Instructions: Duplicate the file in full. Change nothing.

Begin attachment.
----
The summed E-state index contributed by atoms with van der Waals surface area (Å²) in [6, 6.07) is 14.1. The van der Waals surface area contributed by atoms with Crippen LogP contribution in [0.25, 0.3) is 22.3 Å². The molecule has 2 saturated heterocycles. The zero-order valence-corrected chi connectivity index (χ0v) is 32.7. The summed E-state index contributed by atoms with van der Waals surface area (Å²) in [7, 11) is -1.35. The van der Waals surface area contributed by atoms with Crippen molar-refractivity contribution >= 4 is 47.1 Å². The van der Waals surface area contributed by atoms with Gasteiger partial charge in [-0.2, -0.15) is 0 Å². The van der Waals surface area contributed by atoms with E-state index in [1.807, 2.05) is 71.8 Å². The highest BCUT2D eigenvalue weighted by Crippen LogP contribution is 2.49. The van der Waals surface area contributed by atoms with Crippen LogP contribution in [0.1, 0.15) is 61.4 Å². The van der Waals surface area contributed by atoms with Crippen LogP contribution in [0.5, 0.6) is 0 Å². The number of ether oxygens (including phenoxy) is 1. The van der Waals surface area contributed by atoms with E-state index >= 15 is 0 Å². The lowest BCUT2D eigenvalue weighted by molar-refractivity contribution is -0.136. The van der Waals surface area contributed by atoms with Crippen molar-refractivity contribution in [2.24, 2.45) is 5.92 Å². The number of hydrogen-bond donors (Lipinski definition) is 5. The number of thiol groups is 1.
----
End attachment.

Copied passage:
The summed E-state index contributed by atoms with van der Waals surface area (Å²) in [6, 6.07) is 14.1. The van der Waals surface area contributed by atoms with Crippen LogP contribution in [0.25, 0.3) is 22.3 Å². The molecule has 2 saturated heterocycles. The zero-order valence-corrected chi connectivity index (χ0v) is 32.7. The summed E-state index contributed by atoms with van der Waals surface area (Å²) in [7, 11) is -1.35. The van der Waals surface area contributed by atoms with Crippen molar-refractivity contribution >= 4 is 47.1 Å². The van der Waals surface area contributed by atoms with Gasteiger partial charge in [-0.2, -0.15) is 0 Å². The van der Waals surface area contributed by atoms with E-state index in [1.807, 2.05) is 71.8 Å². The highest BCUT2D eigenvalue weighted by Crippen LogP contribution is 2.49. The van der Waals surface area contributed by atoms with Crippen LogP contribution in [0.1, 0.15) is 61.4 Å². The van der Waals surface area contributed by atoms with Crippen LogP contribution in [0.5, 0.6) is 0 Å². The number of ether oxygens (including phenoxy) is 1. The van der Waals surface area contributed by atoms with E-state index >= 15 is 0 Å². The lowest BCUT2D eigenvalue weighted by molar-refractivity contribution is -0.136. The van der Waals surface area contributed by atoms with Crippen molar-refractivity contribution in [2.24, 2.45) is 5.92 Å². The number of hydrogen-bond donors (Lipinski definition) is 5. The number of thiol groups is 1.